Public Protests, Social Media and Policy Making

43 Pages Posted: 17 Jan 2015 Last revised: 16 Apr 2015

See all articles by Marco Battaglini

Marco Battaglini

Princeton University - Department of Economics; Centre for Economic Policy Research (CEPR)

Date Written: April 15, 2015

Abstract

We explore the limits of petitions and public protests as mechanisms to aggregate dispersed information. We show that if citizens’ signals are not sufficiently precise, information aggregation is impossible, even if the conflict with the policy-maker is small, no matter how large is the population of informed citizens. We characterize the conditions on conflict and the signal structure that guarantee information aggregation. When these conditions are satisfied, we show that full information aggregation is possible as population grows to infinity. When they are not satisfied, we show that information aggregation may still be possible if social media are available.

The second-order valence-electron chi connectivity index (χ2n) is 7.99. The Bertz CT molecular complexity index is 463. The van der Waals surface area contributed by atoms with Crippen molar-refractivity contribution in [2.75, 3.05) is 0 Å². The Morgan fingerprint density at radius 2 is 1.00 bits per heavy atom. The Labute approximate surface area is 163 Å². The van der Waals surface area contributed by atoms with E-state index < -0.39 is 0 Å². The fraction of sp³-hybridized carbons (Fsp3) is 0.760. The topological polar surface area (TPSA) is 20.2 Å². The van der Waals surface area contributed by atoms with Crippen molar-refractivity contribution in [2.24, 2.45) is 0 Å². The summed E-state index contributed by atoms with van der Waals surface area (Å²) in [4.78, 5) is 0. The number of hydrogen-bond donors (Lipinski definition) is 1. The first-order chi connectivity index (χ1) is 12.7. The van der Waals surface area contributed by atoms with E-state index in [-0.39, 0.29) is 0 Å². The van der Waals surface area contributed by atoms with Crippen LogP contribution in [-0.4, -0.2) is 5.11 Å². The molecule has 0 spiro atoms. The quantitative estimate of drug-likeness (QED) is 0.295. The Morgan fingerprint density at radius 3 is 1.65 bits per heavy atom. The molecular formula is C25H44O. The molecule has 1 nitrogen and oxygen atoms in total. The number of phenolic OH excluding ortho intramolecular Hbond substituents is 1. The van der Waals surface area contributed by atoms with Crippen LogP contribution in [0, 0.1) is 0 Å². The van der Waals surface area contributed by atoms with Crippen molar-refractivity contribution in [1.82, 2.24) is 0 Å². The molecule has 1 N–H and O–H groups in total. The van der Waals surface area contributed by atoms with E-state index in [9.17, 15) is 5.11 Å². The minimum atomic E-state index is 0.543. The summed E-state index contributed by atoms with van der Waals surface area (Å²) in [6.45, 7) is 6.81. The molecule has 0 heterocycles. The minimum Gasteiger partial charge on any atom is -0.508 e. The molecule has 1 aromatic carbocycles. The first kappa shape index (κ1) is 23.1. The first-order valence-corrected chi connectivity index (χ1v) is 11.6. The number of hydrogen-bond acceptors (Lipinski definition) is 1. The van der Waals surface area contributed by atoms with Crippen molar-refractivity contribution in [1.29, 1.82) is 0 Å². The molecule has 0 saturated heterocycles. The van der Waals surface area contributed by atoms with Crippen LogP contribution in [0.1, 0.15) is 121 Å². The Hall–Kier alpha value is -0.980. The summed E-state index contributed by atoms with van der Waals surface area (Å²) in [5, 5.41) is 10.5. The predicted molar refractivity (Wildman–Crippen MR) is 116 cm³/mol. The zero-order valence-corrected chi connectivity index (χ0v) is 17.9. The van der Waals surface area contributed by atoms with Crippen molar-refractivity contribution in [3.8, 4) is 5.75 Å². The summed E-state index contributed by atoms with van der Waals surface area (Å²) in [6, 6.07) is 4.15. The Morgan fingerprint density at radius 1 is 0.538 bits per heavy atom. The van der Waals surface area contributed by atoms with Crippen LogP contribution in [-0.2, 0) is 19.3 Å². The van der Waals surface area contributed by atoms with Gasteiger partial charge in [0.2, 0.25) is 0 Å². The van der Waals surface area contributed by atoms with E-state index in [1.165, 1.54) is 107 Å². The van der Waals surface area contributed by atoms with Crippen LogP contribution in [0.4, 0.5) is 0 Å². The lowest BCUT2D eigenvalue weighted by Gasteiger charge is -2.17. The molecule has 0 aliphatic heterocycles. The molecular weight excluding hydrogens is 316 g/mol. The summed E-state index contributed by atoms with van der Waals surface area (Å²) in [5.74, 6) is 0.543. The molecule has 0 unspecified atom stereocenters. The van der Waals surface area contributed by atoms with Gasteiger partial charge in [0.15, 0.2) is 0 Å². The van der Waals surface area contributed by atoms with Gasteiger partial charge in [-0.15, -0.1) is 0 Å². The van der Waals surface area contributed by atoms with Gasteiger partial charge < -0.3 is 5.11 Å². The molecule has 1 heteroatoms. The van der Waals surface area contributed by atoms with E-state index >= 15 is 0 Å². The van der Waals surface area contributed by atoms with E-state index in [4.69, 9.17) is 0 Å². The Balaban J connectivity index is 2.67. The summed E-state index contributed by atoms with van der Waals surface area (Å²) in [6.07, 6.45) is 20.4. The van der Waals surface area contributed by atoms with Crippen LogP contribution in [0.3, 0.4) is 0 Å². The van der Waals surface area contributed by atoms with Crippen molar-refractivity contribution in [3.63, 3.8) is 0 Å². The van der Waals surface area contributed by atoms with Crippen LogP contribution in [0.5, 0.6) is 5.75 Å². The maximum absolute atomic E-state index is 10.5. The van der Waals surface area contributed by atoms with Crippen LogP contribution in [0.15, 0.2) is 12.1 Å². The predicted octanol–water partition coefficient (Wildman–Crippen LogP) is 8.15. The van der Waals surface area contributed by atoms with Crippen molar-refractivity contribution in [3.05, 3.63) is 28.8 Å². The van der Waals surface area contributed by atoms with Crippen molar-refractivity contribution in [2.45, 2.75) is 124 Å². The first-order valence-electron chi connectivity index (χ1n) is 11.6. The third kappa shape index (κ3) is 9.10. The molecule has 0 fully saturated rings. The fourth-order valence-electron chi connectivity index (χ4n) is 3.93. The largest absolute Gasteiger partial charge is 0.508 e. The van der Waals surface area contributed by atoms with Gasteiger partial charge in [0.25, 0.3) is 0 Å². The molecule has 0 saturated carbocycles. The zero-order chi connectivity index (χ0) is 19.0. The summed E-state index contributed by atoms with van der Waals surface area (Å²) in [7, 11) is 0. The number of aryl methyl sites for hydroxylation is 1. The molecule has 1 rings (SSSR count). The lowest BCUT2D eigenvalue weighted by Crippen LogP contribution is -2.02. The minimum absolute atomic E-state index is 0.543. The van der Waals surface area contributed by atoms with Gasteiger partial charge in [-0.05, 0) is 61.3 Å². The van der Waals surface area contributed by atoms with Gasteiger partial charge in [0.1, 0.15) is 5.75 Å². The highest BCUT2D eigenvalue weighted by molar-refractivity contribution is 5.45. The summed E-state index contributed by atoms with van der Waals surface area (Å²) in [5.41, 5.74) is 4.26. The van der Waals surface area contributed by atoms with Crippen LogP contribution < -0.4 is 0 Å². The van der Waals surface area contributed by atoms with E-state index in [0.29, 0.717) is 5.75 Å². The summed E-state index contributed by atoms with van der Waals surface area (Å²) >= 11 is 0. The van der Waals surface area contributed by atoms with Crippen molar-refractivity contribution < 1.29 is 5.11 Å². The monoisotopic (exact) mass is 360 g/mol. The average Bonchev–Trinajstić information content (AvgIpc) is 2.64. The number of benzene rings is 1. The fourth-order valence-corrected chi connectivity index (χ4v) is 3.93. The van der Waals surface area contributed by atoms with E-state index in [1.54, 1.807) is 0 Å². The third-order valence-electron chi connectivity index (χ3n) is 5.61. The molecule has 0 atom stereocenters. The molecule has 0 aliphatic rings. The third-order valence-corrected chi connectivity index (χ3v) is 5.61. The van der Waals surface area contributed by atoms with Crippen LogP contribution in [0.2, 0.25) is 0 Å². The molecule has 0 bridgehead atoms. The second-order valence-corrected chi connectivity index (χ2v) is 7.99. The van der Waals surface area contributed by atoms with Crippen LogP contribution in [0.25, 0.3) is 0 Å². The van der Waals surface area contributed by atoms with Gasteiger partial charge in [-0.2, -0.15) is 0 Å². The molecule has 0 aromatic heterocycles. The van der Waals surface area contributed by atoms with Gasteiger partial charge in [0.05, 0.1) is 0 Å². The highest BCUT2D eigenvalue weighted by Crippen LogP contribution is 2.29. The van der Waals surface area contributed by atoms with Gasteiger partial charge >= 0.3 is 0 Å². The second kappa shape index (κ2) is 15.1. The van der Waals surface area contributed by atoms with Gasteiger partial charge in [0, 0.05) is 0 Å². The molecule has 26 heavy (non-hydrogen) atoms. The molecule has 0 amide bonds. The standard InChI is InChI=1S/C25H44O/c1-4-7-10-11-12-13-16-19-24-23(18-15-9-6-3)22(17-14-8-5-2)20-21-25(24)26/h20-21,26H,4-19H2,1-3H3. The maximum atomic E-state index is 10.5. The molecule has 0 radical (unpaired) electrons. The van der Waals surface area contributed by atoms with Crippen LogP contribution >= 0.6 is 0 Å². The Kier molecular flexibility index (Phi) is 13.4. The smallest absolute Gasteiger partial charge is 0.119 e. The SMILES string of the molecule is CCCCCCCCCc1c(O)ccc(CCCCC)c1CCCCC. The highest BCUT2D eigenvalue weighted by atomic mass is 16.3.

Suggested Citation

Battaglini, Marco, Public Protests, Social Media and Policy Making (April 15, 2015). Princeton University William S. Dietrich II Economic Theory Center Research Paper No. 068_2015. Available at SSRN: https://ssrn.com/abstract=2550908 or http://dx.doi.org/10.2139/ssrn.2550908

Marco Battaglini (Contact Author)

Princeton University - Department of Economics ( email )

213 Fisher Hall
Princeton, NJ 08544
United States
609-258-4002 (Phone)
609-258-6419 (Fax)

Centre for Economic Policy Research (CEPR)

London
United Kingdom

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